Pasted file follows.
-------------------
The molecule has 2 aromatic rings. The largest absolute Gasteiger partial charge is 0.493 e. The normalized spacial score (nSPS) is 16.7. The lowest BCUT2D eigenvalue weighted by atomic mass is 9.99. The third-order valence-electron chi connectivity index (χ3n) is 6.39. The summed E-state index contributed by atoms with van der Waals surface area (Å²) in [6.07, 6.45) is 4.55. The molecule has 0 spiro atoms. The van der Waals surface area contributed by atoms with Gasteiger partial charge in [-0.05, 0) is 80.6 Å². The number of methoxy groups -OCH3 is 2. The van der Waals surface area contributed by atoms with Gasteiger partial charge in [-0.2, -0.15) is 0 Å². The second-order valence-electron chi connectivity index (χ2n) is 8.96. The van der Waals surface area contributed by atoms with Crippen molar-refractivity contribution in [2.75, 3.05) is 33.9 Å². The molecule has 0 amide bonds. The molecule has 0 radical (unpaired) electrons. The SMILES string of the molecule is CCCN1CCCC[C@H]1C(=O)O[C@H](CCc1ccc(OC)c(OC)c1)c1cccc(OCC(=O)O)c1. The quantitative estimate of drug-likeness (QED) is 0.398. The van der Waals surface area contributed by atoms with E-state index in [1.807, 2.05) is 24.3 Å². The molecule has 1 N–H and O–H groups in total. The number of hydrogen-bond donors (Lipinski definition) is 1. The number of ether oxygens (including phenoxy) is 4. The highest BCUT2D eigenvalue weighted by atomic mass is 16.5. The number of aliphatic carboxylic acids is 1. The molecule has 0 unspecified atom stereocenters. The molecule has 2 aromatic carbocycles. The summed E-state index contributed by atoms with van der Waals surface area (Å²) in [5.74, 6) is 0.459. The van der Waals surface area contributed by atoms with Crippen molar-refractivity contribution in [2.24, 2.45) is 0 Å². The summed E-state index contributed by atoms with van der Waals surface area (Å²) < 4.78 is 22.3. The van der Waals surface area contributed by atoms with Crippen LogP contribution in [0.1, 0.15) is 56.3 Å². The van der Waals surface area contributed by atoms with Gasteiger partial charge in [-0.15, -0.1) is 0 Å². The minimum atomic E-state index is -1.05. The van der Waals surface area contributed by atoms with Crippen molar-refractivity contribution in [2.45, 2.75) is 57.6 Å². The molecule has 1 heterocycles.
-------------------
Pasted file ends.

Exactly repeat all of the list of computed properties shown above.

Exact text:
The molecule has 2 aromatic rings. The largest absolute Gasteiger partial charge is 0.493 e. The normalized spacial score (nSPS) is 16.7. The lowest BCUT2D eigenvalue weighted by atomic mass is 9.99. The third-order valence-electron chi connectivity index (χ3n) is 6.39. The summed E-state index contributed by atoms with van der Waals surface area (Å²) in [6.07, 6.45) is 4.55. The molecule has 0 spiro atoms. The van der Waals surface area contributed by atoms with Gasteiger partial charge in [-0.05, 0) is 80.6 Å². The number of methoxy groups -OCH3 is 2. The van der Waals surface area contributed by atoms with Gasteiger partial charge in [-0.2, -0.15) is 0 Å². The second-order valence-electron chi connectivity index (χ2n) is 8.96. The van der Waals surface area contributed by atoms with Crippen molar-refractivity contribution in [2.75, 3.05) is 33.9 Å². The molecule has 0 amide bonds. The molecule has 0 radical (unpaired) electrons. The SMILES string of the molecule is CCCN1CCCC[C@H]1C(=O)O[C@H](CCc1ccc(OC)c(OC)c1)c1cccc(OCC(=O)O)c1. The quantitative estimate of drug-likeness (QED) is 0.398. The van der Waals surface area contributed by atoms with E-state index in [1.807, 2.05) is 24.3 Å². The molecule has 1 N–H and O–H groups in total. The number of hydrogen-bond donors (Lipinski definition) is 1. The number of ether oxygens (including phenoxy) is 4. The highest BCUT2D eigenvalue weighted by atomic mass is 16.5. The number of aliphatic carboxylic acids is 1. The molecule has 0 unspecified atom stereocenters. The molecule has 2 aromatic carbocycles. The summed E-state index contributed by atoms with van der Waals surface area (Å²) in [5.74, 6) is 0.459. The van der Waals surface area contributed by atoms with Crippen molar-refractivity contribution in [2.24, 2.45) is 0 Å². The summed E-state index contributed by atoms with van der Waals surface area (Å²) < 4.78 is 22.3. The van der Waals surface area contributed by atoms with Crippen LogP contribution in [0.1, 0.15) is 56.3 Å². The van der Waals surface area contributed by atoms with Gasteiger partial charge in [-0.15, -0.1) is 0 Å². The minimum atomic E-state index is -1.05. The van der Waals surface area contributed by atoms with Crippen molar-refractivity contribution in [2.45, 2.75) is 57.6 Å². The molecule has 1 heterocycles.